These are the details for futures trades.

Short Futures @ 2285/ -

Lot Size = 250

Contract Value = Rs.571,250/

Both you and Infosys are long (in the spot market), but short (at different prices) in Infosys' futures price. We are 'neutral so price fluctuations are not an issue. We will explain this in a moment.

Let's imagine a variety of price points for Infosys after initiating the trade and what the overall effect will be on the positions.

Arbitrary priceP&L Long SpotP&L for Short FuturesNet P&L
22002200 - 2284 = + 842285 - 22200 = +85-84 + 85 = 1
22902290-2284 = +62285-2290 = -5+6 - +1 =
25002500 - 2284 = +2162285 - 2500 = +215+216 - 215 =

It is important to remember that no matter where the price goes (whether it rises or falls), the position will not make money or lose money. It's as if the entire position has been frozen. The position becomes indifferent towards the market. This is why we say that a position that is hedged stays 'neutral to the overall market conditions. Hedging single stock positions is easy and straightforward, as I mentioned. To hedge the position, we can use the stock futures contract. To use the stock's futures position, one must have the exact same number of shares and lot size. If they differ, the P&L may fluctuate and position won't be fully hedged. This raises some important questions.

  1. What happens if I hold a position in a stock but not a futures contract. If South Indian Bank doesn't have a futures agreement, does this mean that I can't hedge a spot in South Indian Bank?
  2. This example assumed that the spot position value was Rs.570,000/–. But what if I have smaller positions, say Rs.50,000/- or even Rs.100,000. Can I hedge these positions?

The answer to these questions isn't really straightforward. Soon we will be able to explain how and why. We will now look at how to hedge multiple spot positions (usually in a portfolio). To do this, we need to first understand what " Beta” is about a stock.

11.5 - Understanding Beta (b)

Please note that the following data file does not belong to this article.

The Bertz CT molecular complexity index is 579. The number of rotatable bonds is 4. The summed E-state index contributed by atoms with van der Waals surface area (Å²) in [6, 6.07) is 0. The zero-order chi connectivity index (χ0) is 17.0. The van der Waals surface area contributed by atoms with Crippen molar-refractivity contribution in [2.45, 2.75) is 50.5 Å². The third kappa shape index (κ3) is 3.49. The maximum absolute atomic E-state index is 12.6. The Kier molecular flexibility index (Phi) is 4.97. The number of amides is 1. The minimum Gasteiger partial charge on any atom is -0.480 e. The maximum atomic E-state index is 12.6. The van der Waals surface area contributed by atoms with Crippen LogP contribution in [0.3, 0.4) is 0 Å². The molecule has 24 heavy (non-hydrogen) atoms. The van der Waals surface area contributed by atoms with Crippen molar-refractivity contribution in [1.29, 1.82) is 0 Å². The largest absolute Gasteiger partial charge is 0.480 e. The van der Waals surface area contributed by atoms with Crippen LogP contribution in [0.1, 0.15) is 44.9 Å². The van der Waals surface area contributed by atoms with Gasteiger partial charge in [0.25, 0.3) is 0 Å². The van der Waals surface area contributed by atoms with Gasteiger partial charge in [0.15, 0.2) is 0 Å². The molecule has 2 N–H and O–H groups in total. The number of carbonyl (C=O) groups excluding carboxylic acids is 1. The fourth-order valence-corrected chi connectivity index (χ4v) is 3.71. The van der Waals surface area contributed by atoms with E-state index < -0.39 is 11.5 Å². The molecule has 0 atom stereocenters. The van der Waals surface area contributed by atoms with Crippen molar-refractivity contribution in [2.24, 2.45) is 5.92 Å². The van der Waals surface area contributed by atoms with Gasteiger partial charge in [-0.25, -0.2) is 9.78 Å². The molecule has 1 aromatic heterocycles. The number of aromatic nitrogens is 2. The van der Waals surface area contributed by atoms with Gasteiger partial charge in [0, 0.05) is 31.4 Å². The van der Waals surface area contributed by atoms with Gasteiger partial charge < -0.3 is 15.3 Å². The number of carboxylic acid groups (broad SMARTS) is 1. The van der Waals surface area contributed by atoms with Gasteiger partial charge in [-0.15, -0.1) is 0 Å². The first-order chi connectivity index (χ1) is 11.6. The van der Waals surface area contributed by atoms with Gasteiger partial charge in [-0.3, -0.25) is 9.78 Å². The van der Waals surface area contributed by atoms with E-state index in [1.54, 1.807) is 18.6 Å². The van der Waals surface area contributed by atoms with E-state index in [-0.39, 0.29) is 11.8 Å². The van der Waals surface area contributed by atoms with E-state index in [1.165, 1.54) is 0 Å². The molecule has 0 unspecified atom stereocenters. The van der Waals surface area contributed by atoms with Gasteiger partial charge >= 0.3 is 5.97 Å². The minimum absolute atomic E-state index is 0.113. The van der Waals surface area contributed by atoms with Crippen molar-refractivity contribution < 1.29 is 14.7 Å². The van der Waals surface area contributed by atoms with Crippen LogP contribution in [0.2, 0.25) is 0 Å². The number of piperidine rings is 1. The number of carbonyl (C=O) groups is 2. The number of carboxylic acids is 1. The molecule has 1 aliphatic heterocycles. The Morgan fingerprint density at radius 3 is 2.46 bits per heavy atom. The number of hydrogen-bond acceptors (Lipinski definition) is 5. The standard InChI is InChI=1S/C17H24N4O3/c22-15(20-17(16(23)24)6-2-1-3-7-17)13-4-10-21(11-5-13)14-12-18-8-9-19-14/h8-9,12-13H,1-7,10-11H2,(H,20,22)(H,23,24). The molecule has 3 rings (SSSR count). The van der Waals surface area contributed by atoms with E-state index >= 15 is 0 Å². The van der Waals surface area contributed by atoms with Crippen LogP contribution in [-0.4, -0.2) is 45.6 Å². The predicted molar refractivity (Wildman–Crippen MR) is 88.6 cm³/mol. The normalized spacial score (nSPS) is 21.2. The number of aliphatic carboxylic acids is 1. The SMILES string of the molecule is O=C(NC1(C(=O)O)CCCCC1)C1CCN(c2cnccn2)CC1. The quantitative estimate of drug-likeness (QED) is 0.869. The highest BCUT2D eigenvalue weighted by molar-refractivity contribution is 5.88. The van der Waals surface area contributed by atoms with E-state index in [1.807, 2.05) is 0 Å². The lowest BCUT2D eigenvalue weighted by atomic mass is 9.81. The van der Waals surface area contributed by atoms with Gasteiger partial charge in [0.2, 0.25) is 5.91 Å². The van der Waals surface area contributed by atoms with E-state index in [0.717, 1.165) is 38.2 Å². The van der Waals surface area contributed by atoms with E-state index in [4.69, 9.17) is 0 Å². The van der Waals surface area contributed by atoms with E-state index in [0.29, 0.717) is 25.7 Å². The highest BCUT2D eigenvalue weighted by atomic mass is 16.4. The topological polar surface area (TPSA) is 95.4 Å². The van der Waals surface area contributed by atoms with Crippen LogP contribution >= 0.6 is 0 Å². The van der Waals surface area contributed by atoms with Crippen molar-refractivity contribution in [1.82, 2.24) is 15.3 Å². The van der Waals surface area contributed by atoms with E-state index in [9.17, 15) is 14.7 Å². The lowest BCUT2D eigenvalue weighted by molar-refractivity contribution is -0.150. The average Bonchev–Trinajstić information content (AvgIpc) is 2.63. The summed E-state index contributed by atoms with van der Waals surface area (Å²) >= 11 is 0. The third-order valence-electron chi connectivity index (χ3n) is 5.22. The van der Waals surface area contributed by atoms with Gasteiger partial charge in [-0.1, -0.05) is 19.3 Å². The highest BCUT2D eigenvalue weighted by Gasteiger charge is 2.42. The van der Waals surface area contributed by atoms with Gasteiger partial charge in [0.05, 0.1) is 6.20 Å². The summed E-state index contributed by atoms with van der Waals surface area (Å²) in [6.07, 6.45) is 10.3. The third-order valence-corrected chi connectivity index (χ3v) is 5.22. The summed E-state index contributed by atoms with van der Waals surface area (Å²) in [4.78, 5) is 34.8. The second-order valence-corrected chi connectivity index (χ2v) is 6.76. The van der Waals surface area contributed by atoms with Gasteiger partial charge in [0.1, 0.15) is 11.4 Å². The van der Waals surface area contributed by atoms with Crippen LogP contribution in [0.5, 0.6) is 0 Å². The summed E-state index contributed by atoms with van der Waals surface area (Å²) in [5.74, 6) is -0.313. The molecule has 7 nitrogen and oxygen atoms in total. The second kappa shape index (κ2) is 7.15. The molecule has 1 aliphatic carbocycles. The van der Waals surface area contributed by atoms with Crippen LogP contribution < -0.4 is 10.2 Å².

Beta, denoted in Greek by the symbol "b", is an important concept in market finance because it can be used for many aspects of market financing. We are now at an ideal stage to introduce beta as it is also used in the hedging portfolio.

Beta is simply a measure of the sensitivity of the stock market price to changes in the market. It helps us answer these types of questions.

  1. What is the likelihood of stock XYZ moving up by 2% tomorrow?
  2. What is the risk of stock XYZ relative to other market indices (Nifty and Sensex?
  3. What is the risk of stock XYZ versus stock ABC?

A stock's beta can have any value, greater or less than zero. The beta of market indices (Sensex, Nifty) is always +1. Let's say that beta of BPCL = +0.7. The following are implicit:

  1. BPCL will rise by 0.7% for every +1.0% market increase.
    1. If the market rises by 1.5%, BPCL will likely move up by 1.05%
    2. If the market falls by 1.0%, BPCL will fall by 0.7%
  2. BPCL is considered 30% less risky than the markets because its beta is lower than that of the market (0.7% versus 1.0%).
    1. You could even say that BPCL carries a lower level of systematic risk
  3. If HPCL's beta is 0.85% then BPCL would be considered less volatile than HPCL and therefore less risky

This table will give you an idea of how to interpret stock beta values.

Beta is the value of a stockInterpretation
Ex: -0.4The -ve sign signifies that the stock price or market movement is in the
opposite direction. If the market rises by 1%, then ve beta stock
Expect a decline of 0.4% in the value of -0.4
Equal to 0This means that the stock is not affected by market movements.
The market fluctuation is unlikely to have an impact on the movement of the
Stock. Stocks with 0 beta are difficult to find.
Greater than 0 and less than 1
Ex: 0.6
This means that the stock and market move in the exact same direction.
However, the stock is less risky than other stocks. A market move of 1%
The stock will rise by 0.6%. These stocks are often referred to as low beta stocks.
Higher than 1, Ex: 1.2This means that the stock moves in the exact same direction as the market.
However, the stock tends move 20% faster than the market.
This means that if the market rises by 1.0%, then the stock is expected to increase.